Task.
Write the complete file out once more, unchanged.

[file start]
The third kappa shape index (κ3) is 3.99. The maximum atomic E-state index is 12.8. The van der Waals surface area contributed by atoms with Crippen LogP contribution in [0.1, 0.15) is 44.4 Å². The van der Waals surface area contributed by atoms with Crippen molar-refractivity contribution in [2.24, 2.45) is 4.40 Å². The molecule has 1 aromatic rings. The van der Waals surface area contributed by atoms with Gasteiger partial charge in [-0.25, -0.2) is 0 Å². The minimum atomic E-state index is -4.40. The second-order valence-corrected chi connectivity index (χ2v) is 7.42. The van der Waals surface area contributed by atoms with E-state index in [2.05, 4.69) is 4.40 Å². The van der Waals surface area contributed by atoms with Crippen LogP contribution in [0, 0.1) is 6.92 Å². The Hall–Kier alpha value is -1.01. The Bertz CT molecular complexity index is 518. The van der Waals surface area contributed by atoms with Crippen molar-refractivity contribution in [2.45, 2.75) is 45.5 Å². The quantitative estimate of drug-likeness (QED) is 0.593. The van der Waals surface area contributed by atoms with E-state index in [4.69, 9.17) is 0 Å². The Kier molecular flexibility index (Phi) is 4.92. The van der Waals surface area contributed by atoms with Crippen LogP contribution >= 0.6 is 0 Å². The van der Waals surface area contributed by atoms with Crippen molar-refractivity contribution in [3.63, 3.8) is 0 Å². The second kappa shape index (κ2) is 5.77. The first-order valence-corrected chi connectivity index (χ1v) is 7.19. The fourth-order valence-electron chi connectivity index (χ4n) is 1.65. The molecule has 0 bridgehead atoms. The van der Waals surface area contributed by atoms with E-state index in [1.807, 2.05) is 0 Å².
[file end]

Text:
The third kappa shape index (κ3) is 3.99. The maximum atomic E-state index is 12.8. The van der Waals surface area contributed by atoms with Crippen LogP contribution in [0.1, 0.15) is 44.4 Å². The van der Waals surface area contributed by atoms with Crippen molar-refractivity contribution in [2.24, 2.45) is 4.40 Å². The molecule has 1 aromatic rings. The van der Waals surface area contributed by atoms with Gasteiger partial charge in [-0.25, -0.2) is 0 Å². The minimum atomic E-state index is -4.40. The second-order valence-corrected chi connectivity index (χ2v) is 7.42. The van der Waals surface area contributed by atoms with E-state index in [2.05, 4.69) is 4.40 Å². The van der Waals surface area contributed by atoms with Crippen LogP contribution in [0, 0.1) is 6.92 Å². The Hall–Kier alpha value is -1.01. The Bertz CT molecular complexity index is 518. The van der Waals surface area contributed by atoms with Crippen molar-refractivity contribution in [2.45, 2.75) is 45.5 Å². The quantitative estimate of drug-likeness (QED) is 0.593. The van der Waals surface area contributed by atoms with E-state index in [4.69, 9.17) is 0 Å². The Kier molecular flexibility index (Phi) is 4.92. The van der Waals surface area contributed by atoms with Crippen LogP contribution >= 0.6 is 0 Å². The van der Waals surface area contributed by atoms with Crippen molar-refractivity contribution in [3.63, 3.8) is 0 Å². The second kappa shape index (κ2) is 5.77. The first-order valence-corrected chi connectivity index (χ1v) is 7.19. The fourth-order valence-electron chi connectivity index (χ4n) is 1.65. The molecule has 0 bridgehead atoms. The van der Waals surface area contributed by atoms with E-state index in [1.807, 2.05) is 0 Å².